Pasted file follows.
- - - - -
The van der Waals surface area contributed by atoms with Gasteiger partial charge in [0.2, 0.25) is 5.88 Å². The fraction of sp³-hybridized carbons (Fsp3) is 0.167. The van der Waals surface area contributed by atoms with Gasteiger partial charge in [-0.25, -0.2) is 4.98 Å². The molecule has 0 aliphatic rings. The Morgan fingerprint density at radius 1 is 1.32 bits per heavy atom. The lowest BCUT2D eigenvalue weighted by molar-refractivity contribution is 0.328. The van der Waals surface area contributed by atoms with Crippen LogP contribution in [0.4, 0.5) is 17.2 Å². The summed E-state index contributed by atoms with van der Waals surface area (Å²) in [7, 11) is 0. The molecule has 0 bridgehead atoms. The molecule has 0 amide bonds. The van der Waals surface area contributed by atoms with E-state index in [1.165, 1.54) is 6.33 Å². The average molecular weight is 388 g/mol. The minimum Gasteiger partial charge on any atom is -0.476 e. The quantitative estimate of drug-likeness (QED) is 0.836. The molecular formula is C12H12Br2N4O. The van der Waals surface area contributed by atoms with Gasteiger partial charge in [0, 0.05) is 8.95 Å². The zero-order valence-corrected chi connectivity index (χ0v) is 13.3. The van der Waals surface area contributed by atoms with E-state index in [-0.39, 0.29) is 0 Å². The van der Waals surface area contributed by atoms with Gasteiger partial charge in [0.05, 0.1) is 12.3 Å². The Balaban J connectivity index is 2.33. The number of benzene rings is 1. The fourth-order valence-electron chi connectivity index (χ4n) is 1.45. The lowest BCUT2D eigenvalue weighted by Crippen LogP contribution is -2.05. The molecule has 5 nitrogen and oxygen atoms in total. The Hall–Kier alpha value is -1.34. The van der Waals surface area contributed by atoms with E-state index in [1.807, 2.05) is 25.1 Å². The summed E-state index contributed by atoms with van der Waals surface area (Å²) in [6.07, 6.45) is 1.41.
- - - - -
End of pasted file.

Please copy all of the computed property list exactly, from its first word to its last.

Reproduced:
The van der Waals surface area contributed by atoms with Gasteiger partial charge in [0.2, 0.25) is 5.88 Å². The fraction of sp³-hybridized carbons (Fsp3) is 0.167. The van der Waals surface area contributed by atoms with Gasteiger partial charge in [-0.25, -0.2) is 4.98 Å². The molecule has 0 aliphatic rings. The Morgan fingerprint density at radius 1 is 1.32 bits per heavy atom. The lowest BCUT2D eigenvalue weighted by molar-refractivity contribution is 0.328. The van der Waals surface area contributed by atoms with Crippen LogP contribution in [0.4, 0.5) is 17.2 Å². The summed E-state index contributed by atoms with van der Waals surface area (Å²) in [7, 11) is 0. The molecule has 0 bridgehead atoms. The molecule has 0 amide bonds. The van der Waals surface area contributed by atoms with E-state index in [1.165, 1.54) is 6.33 Å². The average molecular weight is 388 g/mol. The minimum Gasteiger partial charge on any atom is -0.476 e. The quantitative estimate of drug-likeness (QED) is 0.836. The molecular formula is C12H12Br2N4O. The van der Waals surface area contributed by atoms with Gasteiger partial charge in [0, 0.05) is 8.95 Å². The zero-order valence-corrected chi connectivity index (χ0v) is 13.3. The van der Waals surface area contributed by atoms with E-state index in [-0.39, 0.29) is 0 Å². The van der Waals surface area contributed by atoms with Gasteiger partial charge in [0.05, 0.1) is 12.3 Å². The Balaban J connectivity index is 2.33. The number of benzene rings is 1. The fourth-order valence-electron chi connectivity index (χ4n) is 1.45. The lowest BCUT2D eigenvalue weighted by Crippen LogP contribution is -2.05. The molecule has 5 nitrogen and oxygen atoms in total. The Hall–Kier alpha value is -1.34. The van der Waals surface area contributed by atoms with E-state index in [1.807, 2.05) is 25.1 Å². The summed E-state index contributed by atoms with van der Waals surface area (Å²) in [6.07, 6.45) is 1.41.